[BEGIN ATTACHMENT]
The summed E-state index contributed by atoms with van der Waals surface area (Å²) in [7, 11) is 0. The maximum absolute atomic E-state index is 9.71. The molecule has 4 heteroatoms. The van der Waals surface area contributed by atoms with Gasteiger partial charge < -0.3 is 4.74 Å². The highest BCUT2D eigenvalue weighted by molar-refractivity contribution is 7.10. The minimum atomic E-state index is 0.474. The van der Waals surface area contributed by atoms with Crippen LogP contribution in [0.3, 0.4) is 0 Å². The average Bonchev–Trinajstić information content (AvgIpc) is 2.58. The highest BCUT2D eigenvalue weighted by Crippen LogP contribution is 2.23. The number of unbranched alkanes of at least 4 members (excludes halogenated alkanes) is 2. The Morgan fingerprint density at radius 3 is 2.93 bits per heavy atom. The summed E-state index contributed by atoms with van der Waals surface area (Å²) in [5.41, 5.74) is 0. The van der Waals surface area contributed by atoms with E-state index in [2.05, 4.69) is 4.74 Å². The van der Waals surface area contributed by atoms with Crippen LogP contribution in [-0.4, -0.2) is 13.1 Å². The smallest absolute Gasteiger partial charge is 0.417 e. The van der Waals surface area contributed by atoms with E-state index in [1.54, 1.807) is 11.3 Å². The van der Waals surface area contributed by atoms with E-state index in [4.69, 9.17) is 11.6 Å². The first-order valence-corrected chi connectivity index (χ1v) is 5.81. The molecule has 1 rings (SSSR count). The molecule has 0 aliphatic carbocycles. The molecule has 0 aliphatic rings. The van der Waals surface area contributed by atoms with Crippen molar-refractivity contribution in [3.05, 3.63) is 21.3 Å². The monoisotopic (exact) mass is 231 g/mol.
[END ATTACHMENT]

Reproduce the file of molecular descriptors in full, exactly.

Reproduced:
The summed E-state index contributed by atoms with van der Waals surface area (Å²) in [7, 11) is 0. The maximum absolute atomic E-state index is 9.71. The molecule has 4 heteroatoms. The van der Waals surface area contributed by atoms with Gasteiger partial charge < -0.3 is 4.74 Å². The highest BCUT2D eigenvalue weighted by molar-refractivity contribution is 7.10. The minimum atomic E-state index is 0.474. The van der Waals surface area contributed by atoms with Crippen LogP contribution in [0.3, 0.4) is 0 Å². The average Bonchev–Trinajstić information content (AvgIpc) is 2.58. The highest BCUT2D eigenvalue weighted by Crippen LogP contribution is 2.23. The number of unbranched alkanes of at least 4 members (excludes halogenated alkanes) is 2. The Morgan fingerprint density at radius 3 is 2.93 bits per heavy atom. The summed E-state index contributed by atoms with van der Waals surface area (Å²) in [5.41, 5.74) is 0. The van der Waals surface area contributed by atoms with E-state index in [2.05, 4.69) is 4.74 Å². The van der Waals surface area contributed by atoms with Crippen LogP contribution in [-0.4, -0.2) is 13.1 Å². The smallest absolute Gasteiger partial charge is 0.417 e. The van der Waals surface area contributed by atoms with E-state index in [1.54, 1.807) is 11.3 Å². The van der Waals surface area contributed by atoms with E-state index in [4.69, 9.17) is 11.6 Å². The first-order valence-corrected chi connectivity index (χ1v) is 5.81. The molecule has 1 rings (SSSR count). The molecule has 0 aliphatic carbocycles. The molecule has 0 aliphatic rings. The van der Waals surface area contributed by atoms with Crippen molar-refractivity contribution in [3.05, 3.63) is 21.3 Å². The monoisotopic (exact) mass is 231 g/mol.